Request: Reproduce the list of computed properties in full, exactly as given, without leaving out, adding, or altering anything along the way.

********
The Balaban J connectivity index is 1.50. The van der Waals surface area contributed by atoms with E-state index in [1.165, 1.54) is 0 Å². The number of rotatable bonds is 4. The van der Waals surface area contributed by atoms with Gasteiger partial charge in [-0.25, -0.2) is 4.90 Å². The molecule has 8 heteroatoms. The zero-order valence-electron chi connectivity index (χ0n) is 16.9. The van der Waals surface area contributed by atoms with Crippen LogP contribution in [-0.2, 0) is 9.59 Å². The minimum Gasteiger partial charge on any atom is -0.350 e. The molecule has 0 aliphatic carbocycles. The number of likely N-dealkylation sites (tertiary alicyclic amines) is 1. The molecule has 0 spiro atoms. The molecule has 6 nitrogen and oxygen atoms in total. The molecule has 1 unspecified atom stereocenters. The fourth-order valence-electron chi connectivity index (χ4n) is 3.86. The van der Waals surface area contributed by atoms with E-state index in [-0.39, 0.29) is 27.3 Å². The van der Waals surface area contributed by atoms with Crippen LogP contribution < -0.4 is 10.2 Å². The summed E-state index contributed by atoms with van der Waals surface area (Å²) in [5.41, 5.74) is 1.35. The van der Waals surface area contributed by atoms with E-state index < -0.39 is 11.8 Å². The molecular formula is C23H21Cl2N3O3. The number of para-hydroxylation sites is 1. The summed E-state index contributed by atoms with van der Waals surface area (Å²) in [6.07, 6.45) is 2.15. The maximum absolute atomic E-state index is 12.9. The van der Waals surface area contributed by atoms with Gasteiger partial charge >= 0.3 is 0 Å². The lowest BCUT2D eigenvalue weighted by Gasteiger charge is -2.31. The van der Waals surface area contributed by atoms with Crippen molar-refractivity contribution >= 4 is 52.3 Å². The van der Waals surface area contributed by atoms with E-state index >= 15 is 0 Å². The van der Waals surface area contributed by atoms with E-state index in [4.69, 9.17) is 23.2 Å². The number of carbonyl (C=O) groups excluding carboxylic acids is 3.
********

The Balaban J connectivity index is 1.50. The van der Waals surface area contributed by atoms with E-state index in [1.165, 1.54) is 0 Å². The number of rotatable bonds is 4. The van der Waals surface area contributed by atoms with Gasteiger partial charge in [-0.25, -0.2) is 4.90 Å². The molecule has 8 heteroatoms. The zero-order valence-electron chi connectivity index (χ0n) is 16.9. The van der Waals surface area contributed by atoms with Crippen LogP contribution in [-0.2, 0) is 9.59 Å². The minimum Gasteiger partial charge on any atom is -0.350 e. The molecule has 0 aliphatic carbocycles. The number of likely N-dealkylation sites (tertiary alicyclic amines) is 1. The molecule has 0 spiro atoms. The molecule has 6 nitrogen and oxygen atoms in total. The molecule has 1 unspecified atom stereocenters. The fourth-order valence-electron chi connectivity index (χ4n) is 3.86. The van der Waals surface area contributed by atoms with E-state index in [-0.39, 0.29) is 27.3 Å². The van der Waals surface area contributed by atoms with Crippen LogP contribution < -0.4 is 10.2 Å². The summed E-state index contributed by atoms with van der Waals surface area (Å²) in [5.41, 5.74) is 1.35. The van der Waals surface area contributed by atoms with E-state index < -0.39 is 11.8 Å². The molecular formula is C23H21Cl2N3O3. The number of para-hydroxylation sites is 1. The summed E-state index contributed by atoms with van der Waals surface area (Å²) in [6.07, 6.45) is 2.15. The maximum absolute atomic E-state index is 12.9. The van der Waals surface area contributed by atoms with Gasteiger partial charge >= 0.3 is 0 Å². The lowest BCUT2D eigenvalue weighted by Gasteiger charge is -2.31. The van der Waals surface area contributed by atoms with Crippen molar-refractivity contribution >= 4 is 52.3 Å². The van der Waals surface area contributed by atoms with E-state index >= 15 is 0 Å². The van der Waals surface area contributed by atoms with E-state index in [4.69, 9.17) is 23.2 Å². The number of carbonyl (C=O) groups excluding carboxylic acids is 3.